Unspoken promises and the threat to the American Dream
Editor’s note: CHN Intern Emily Rodriguez is a senior majoring in sociology at Brigham Young University.
As the child of immigrant parents, there are certain unspoken promises you make to them. You promise to do well in school, stay out of trouble, go to college, and get a good job. You promise to fight through the systemic barriers and racism to achieve the American Dream they so longed for. You promise to make their sacrifices worth it.
As a first-generation American, I am aware of the advantages I have been given just because I was born on this side of the border. Like every other American, I grew up saying the Pledge of Allegiance, lighting fireworks on the 4th of July, playing baseball, and doing all other so-called American things. But I also experienced the limitations of the “American Dream“ and witnessed the sacrifices made by my family that allowed us to have just a sliver of it.
My mother is a Salvadorian immigrant who for 20 years was on Temporary Protective Status (TPS). She and her brothers fled El Salvador in the late 90s as the small country was recovering from a 12-year-long civil war. The war was brutal and destructive; an estimated 70,000 civilians died, and the country suffered $2 billion in damages. The effects of the war were so extreme that about one-quarter of El Salvador’s population fled, many finding themselves seeking shelter and a new life in the United States.
Thankfully, my mother became a U.S. citizen about a year ago. But many of my relatives and friends remain on TPS. And now they are at grave risk.
While TPS was granted to a few Salvadorians in 1990 directly after the war, the biggest cohort was after El Salvador was struck by a 7.6 magnitude earthquake in 2001. This horrific natural disaster resulted in 1,100 deaths, 1.3 million displaced people, and caused $2.8 billion in damages. This recovering and fragile country that had just ended its civil war only a few years earlier was once again suffering. In response, the United States reinstated TPS for Salvadorians. In order to qualify you must have resided and remained in the United States since 2001, and more than 200,000 Salvadorians were granted Temporary Protective Status.
El Salvador being designated for TPS was a joyous thing. Salvadorians who were in the United States didn’t have to worry about deportations and were given work permits. No one knew how long this status would last. The Secretary of the Department of Homeland Security regularly reviews country conditions and then decides whether to renew TPS. When TPS was first granted in 1990 for Salvadorians, it only lasted until 1992. I’m sure many thought that it wouldn’t last very long. But two months before TPS was set to expire in 2003, the Department of Homeland Security renewed it for another 18 months. The same thing kept happening until it became a tradition.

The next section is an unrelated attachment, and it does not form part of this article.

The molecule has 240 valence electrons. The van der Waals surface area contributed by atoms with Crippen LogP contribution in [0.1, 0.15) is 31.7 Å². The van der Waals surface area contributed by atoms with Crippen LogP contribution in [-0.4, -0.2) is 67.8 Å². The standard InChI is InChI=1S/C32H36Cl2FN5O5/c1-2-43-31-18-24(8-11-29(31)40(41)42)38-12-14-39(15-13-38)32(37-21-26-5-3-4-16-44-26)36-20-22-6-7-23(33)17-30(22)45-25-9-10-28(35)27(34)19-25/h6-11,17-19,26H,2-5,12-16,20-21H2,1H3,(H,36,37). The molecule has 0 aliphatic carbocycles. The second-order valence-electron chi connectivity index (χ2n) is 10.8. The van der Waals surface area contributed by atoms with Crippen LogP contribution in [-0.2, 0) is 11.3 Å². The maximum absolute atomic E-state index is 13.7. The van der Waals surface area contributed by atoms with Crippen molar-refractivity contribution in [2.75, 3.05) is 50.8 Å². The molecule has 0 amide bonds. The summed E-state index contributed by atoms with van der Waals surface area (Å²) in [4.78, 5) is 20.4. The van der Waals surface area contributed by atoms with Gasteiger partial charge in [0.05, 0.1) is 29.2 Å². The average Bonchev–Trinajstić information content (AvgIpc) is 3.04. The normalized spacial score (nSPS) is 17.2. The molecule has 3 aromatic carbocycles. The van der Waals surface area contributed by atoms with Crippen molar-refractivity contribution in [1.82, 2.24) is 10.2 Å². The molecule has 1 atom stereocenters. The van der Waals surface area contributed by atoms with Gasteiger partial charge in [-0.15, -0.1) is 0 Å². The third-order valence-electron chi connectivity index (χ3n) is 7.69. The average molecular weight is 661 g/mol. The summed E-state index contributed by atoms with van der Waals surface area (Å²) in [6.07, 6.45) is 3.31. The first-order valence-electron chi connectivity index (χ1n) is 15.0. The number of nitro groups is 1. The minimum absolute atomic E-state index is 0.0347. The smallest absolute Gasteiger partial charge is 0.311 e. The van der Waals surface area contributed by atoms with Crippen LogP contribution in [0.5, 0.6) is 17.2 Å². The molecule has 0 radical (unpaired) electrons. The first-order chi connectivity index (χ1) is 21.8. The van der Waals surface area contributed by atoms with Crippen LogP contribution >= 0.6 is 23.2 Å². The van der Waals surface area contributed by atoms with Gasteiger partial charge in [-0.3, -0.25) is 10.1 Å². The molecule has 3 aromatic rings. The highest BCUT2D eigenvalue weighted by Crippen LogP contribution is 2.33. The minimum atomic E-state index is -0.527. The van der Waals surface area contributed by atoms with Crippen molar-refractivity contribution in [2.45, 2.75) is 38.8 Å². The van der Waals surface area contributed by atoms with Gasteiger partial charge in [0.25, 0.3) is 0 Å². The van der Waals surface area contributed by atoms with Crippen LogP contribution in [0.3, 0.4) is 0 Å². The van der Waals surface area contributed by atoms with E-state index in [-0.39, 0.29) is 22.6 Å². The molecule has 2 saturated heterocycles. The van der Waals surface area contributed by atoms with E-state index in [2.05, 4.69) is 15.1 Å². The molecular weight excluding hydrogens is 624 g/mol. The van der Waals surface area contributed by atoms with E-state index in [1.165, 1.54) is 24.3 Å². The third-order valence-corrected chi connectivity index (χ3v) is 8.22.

I remember my mother anxiously watching Univision or Telemundo, two months before her status was set to expire. She would pray before turning on the TV and thank God when TPS was renewed for another 18 months. Now all she had to do was earn the $495 needed to renew her status. That $495 hurt financially and meant that money would be tight for a while, but it also meant that she would be able to legally stay and work in the country in which she was raising her daughters. So, she and 200,00 others got used to this lifestyle.
Twenty-one years have passed since TPS was first approved for Salvadorians. Although Salvadorians are the biggest and longest-remaining group, they are only one of 16 countries whose citizens currently have TPS. The most recent data states that there are 354,625 TPS holders, but that number is expected to increase as newly designated countries finish their enrollment period.
During their time here, TPS holders have made the United States their home. According to a recent study done by UCLA, 74 percent of TPS holders enrolled in English classes, 19 percent obtained a high school degree or GED and 2 percent got a bachelor’s degree. This study also reports that 88 percent of all TPS holders are in the labor force and one-third of TPS holders own their own homes. Another report states that 448,000 U.S. citizens live in a household where one of their family members has TPS with 279,000 of them being children. TPS holders are parents, homeowners, students, taxpayers, and workers, and many of them have `lived here for more than 20 years. Imagine how they felt when all of that was jeopardized.